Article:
I am pretty sure Teriyaki Chicken is more popular outside Japan than in Japan itself! When made with Homemade Teriyaki Sauce which is super easy and fast to make, you’ll really notice the difference in the strength and depth of flavour because it infuses into the flesh better than bottled Teriyaki Sauce.
As a kid, all I ever wanted in my lunchbox was a peanut butter sandwich and crisps so I could be like the other kids. Instead, my mother used to send me to school with bento boxes and sushi rolls.
As an adult, all I want is for my mother to pack me bento boxes. A step up from the peanut butter sandwiches I usually end up slapping together.
Back when I was a child, Japanese food was not that popular in Australia. In fact, other than Chinese food, ethnic food generally was not widely available. As an adult I think back to those days and just shake my head remembering how I would try to eat my bento box lunches as quickly and discreetly as possible while I looked on enviously at all the other kids with their sandwiches in brown paper bags.
A decade later, bento boxes and Japanese food generally became “all the rage”. One of the first Japanese dishes to catch on in the Western world was Teriyaki chicken. The sweet, salty, thick glossy sauces is a flavour that appeals to kids as well as adults, it’s easy to use and great for outdoor grilling as well as cooking on the stove top.
Over the years, bottled Teriyaki Sauce started to appear in grocery stores. The ironic thing is that they are not made in Japan – in fact, I have never seen a Teriyaki Sauce made in Japan, not ever. I read somewhere once that in Japan, bottled Teriyaki Sauce is manufactured overseas.
Having been brought up with home-made Teriyaki Sauce, I consider it a blasphemy to even think of using bottled Teriyaki sauce! And once you see how simple making your own Teriyaki sauce is, I bet you will never use store bought again.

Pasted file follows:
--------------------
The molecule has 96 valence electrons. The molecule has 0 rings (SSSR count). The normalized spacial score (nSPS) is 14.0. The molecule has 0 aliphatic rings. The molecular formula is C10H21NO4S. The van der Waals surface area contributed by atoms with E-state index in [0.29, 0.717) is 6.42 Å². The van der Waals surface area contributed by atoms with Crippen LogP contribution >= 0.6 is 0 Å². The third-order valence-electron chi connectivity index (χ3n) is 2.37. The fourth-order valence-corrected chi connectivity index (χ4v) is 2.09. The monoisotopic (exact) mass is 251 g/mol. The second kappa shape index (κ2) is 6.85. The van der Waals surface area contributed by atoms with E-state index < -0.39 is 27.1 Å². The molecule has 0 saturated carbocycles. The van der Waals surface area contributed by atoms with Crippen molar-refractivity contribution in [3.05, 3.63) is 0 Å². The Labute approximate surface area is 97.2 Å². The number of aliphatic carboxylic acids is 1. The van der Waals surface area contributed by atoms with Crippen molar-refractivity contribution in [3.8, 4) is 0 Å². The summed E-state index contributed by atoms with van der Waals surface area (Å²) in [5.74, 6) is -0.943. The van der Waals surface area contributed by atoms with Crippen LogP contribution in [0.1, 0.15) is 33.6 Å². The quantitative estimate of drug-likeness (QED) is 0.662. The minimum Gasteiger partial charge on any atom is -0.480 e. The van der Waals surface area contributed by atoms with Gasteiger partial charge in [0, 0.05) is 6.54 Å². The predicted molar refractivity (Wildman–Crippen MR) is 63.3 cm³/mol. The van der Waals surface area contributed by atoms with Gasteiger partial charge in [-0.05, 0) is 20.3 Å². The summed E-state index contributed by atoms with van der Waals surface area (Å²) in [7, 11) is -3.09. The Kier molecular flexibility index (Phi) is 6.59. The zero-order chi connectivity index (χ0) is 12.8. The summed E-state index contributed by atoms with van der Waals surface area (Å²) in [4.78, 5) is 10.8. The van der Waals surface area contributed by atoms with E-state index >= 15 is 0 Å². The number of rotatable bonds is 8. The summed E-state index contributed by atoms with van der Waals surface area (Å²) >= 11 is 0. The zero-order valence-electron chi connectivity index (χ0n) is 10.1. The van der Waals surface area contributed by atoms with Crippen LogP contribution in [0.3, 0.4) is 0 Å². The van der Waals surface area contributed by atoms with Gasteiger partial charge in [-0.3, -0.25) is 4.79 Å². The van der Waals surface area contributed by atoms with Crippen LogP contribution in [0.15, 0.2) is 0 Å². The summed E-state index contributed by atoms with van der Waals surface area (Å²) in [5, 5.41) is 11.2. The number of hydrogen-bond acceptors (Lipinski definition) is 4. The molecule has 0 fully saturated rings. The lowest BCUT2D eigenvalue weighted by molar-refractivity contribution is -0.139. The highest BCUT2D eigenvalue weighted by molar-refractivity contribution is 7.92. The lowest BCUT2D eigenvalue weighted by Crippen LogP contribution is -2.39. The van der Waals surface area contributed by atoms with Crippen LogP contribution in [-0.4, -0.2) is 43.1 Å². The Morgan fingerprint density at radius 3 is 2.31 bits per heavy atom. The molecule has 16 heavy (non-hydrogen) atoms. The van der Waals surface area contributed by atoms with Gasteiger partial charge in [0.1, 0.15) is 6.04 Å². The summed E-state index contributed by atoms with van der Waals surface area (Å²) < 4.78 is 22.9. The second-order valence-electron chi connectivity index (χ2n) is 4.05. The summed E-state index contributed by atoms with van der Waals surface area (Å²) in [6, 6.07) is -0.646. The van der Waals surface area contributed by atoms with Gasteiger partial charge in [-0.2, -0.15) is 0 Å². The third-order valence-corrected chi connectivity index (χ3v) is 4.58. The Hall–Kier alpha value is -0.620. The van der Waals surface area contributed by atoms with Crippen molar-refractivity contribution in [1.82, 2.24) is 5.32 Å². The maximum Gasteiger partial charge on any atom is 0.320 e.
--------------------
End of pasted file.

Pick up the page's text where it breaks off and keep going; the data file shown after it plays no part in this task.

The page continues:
Though not strictly a 15 minute meal because of the marinating time, the active preparation and cooking time is less than 15 minutes so I’ve included it in that category.
Store bought Teriyaki sauce simply doesn’t compare – and when you read the list of ingredients it’s frightening how many of them you probably don’t recognise!! For the minimal effort it takes to make your own Teriyaki Sauce, it’s truly worth it.
This is a variation of my mother’s recipe. Strictly speaking, Teriyaki Chicken as made the authentic way in Japan is not marinated. This recipe yields a stronger more intense flavour, akin to Western palettes.
- 4 tbsp Teriyaki Sauce Marinade
- 4 chicken thigh fillets, skinless and boneless (about 5oz/150g each)
- 1 tbsp oil
- 2 tbsp soy sauce
- 2 tbsp mirin
- 2 tbsp Japanese cooking wine (sake)
- 2 tbsp water
- Combine the 4 ingredients in a small saucepan over high heat.
- Bring to boil, then turn heat down and simmer until it reduces by half - it should only take 5 minutes or so. The consistency should be like a light syrup. Keep your eye on it - it will start to thicken suddenly!
- Bring to room temperature before using.
- Combine the Marinade with the chicken and marinate for at least 20 minutes, preferably overnight.
- Remove chicken from Marinade but do not discard the Marinade liquid.
- Heat oil in non stick pan over medium to medium-high heat. You don't want it too hot because otherwise the sugar in the Marinade will burn before the inside is cooked.
- Place the chicken in the pan and cook the first side for around 3 minutes, checking to ensure the skin isn't cooking too quickly. If it is, remove pan from heat and turn the heat down, and add about 2 to 4 tbsp of water to the pan then return to the stovetop. The water slows down the searing process on the skin while still allowing the chicken to cook on the inside.
- Turn chicken over and cook the other side. Just before the chicken is finished cooking, add 2 tbsp of water to the pan and and swirl around and mix with the marinade that has come off the chicken. This will make a dark glossy "sauce". Move the chicken around in the pan to coat with this sauce.
- The Marinade is a strong flavour so you shouldn't need any extra sauce. But if you do want more, add equal parts of Teriyaki Sauce and water to the pan and allow to come to a simmer and let it cook until the desired consistency.
- Serve with rice.
2. The Marinade will keep in the fridge in an airtight container for 3 weeks. You can also freeze it - with or without meat.
3. Prep time excludes marinating time.